Boehner wept. Often heavily and without regard. There was no stage too big, no occasion too slight for the soon-departing House speaker, who blotted tears beside a bust of Winston Churchill in a small ceremony and quite nearly disintegrated into sobs on “60 Minutes.”
Fitting, then, that Boehner’s turbulent speakership was bookended in tears. The Ohio Republican fought back tears when Nancy Pelosi handed him the gavel in 2011, which he then accepted “cheerfully and gratefully,” only to voluntarily surrender it four short years later. Pope Francis’s address to a joint session of Congress, an equally rainy affair for the devoutly Catholic speaker, was the best coda Boehner could think of to a reign of endless tumult and insatiable insurgency that he never seemed to get a handle of.
But I come to praise Boehner, not to bury him.
So I won’t talk about the record-shatteringly unproductive 112th and 113th Congresses, which did more nothing than the Do Nothing Congress that Truman battled. Or the 100 or so doomed-from-the-outset attempts to defund Obamacare. Or Louie Gohmert.
But, as H.L. Mencken wrote a century ago, “Democracy is the theory that the common people know what they want, and deserve to get it good and hard.” And haven’t we been getting quite good from our most democratic body of late?
Sorry—I came to praise Boehner, not to bury him.
Two praiseworthy qualities of the statesman come to mind: the aforementioned tears, of course, and being the living embodiment of the establishment-strikes-back that, like the Galactic Empire, didn’t quite stick the landing.
You’re probably right dear reader, but allow me to try weaseling out of this one.
Let me be clear: Establishmentarianism is a multisyllabic and dangerous disease, observed at epidemic levels among certain populations—K Street, Capitol Hill, other Named Places in the District, Harvard undergraduates. After all, why rock the boat when it’s actually a yacht?
To overextend the infectious diseases metaphor, small amounts of normally fatal disease can occasionally be useful—like how the bacteria that causes botulism is used in the Botox used for facelifts!
All that is a long-winded way of saying that the brand of establishment that Boehner embodied, the old-boys-club attitude so often vilified, is much, much preferable to the Tea Party and Freedom Caucus up-and-comers who’ve fractured the House and the spirit of its poor caretaker. Yes, trading whiskey and cigars in smoke-filled back rooms isn’t the best way to decide government policies, but I’ll take any option that involves people actually sitting in a room together.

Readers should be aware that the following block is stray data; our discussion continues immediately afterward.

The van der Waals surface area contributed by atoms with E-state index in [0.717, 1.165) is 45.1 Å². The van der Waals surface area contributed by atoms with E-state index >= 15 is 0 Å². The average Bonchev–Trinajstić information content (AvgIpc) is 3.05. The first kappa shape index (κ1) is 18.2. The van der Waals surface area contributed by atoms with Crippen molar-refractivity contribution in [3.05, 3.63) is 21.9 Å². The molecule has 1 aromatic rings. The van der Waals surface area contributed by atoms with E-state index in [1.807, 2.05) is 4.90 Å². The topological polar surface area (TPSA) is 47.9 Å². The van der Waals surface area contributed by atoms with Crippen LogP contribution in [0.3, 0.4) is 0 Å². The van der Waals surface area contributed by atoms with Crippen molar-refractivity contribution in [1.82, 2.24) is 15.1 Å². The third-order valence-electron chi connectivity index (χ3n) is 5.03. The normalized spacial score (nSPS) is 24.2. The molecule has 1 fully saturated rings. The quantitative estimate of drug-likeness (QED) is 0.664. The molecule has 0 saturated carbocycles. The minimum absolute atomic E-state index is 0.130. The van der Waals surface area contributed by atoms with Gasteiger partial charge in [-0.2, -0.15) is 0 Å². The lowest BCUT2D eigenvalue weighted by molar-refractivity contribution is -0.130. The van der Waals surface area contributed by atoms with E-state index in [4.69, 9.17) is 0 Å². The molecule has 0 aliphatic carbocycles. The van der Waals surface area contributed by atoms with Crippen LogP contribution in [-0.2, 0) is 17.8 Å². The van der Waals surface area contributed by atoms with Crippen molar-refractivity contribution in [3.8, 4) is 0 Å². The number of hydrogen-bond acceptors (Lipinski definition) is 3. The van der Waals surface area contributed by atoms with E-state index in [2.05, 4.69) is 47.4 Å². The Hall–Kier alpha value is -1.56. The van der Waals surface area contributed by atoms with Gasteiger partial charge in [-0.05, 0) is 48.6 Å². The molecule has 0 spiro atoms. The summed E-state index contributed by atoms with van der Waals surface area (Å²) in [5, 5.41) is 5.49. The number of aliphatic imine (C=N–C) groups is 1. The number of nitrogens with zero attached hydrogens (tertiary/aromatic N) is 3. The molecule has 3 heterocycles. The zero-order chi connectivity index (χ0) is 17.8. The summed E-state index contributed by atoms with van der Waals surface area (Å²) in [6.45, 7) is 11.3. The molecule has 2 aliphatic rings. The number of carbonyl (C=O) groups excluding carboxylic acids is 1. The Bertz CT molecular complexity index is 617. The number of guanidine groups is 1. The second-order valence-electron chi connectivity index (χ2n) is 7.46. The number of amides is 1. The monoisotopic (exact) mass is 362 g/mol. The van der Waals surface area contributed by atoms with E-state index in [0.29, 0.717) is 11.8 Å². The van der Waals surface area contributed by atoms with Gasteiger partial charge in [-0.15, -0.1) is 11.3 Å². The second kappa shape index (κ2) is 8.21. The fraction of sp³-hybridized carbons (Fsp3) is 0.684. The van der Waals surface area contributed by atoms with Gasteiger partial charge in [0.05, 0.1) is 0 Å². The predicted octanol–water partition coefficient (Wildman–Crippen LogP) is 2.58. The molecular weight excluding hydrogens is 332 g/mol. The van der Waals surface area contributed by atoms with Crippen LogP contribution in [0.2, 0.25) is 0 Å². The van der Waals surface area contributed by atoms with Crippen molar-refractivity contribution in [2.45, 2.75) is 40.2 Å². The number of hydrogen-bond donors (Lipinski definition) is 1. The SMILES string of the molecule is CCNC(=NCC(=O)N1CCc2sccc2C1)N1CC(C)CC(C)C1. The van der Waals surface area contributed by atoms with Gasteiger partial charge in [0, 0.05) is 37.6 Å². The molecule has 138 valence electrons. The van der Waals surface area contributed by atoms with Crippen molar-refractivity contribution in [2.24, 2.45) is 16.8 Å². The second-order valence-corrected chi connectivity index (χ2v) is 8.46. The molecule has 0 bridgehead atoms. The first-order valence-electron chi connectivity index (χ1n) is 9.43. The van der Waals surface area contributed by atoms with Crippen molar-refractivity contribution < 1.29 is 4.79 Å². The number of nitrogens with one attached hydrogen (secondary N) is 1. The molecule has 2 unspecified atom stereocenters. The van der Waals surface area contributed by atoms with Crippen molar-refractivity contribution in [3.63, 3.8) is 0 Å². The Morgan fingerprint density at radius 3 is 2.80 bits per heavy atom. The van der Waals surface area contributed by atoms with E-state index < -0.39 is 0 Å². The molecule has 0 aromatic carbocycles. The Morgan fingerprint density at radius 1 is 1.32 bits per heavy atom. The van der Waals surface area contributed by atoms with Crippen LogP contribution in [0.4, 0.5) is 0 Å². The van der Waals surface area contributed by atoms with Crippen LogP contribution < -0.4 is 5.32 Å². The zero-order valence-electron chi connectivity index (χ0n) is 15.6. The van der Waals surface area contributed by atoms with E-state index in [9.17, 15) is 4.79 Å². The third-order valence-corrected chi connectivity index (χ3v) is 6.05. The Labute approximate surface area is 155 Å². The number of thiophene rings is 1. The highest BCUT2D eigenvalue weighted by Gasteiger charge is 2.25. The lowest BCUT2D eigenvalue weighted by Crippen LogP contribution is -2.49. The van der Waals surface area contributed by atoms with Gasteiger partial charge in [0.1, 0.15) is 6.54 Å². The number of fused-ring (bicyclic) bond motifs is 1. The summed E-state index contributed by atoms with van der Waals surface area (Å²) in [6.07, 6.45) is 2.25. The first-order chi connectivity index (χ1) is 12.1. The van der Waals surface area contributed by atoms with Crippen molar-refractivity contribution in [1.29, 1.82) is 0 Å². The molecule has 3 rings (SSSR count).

Among the most popular—and destructive—logical fallacies that have come into political vogue is the idea that one can outstubborn one’s opponents into submission, the idea that President Obama will defund his health care plan the 200th time around, that Iran will give up all its bargaining chips if you stare at it and stomp your feet hard enough.
Boehner, a sturdy abortion-disliking, gay-marriage-hating, red-meat Republican himself, stood against this wave of pigheadedness, and for that the ultra-right despised him and made his speakership hell.
And then there are the tears. Politics is the sport of scripted spontaneity, the fabrication of connection with voters with as much sincerity as LinkedIn requests. And yet, when Boehner cries, his innocent, childlike displays of emotion are without desire for political gain or strategy. The man just loves, among other things, children, the Holy Father, and America.
In an arena saturated with sleaze, grease, and grime, those tears were water, pure and simple water. And I’ll miss that.
So there you have it, folks: an entire column’s worth of praise for a bona fide Republican.
You owe me $10, Aaron I. Henricks ’16.
Idrees M. Kahloon ’16, a Crimson editorial executive, is an applied mathematics concentrator in Dunster House.
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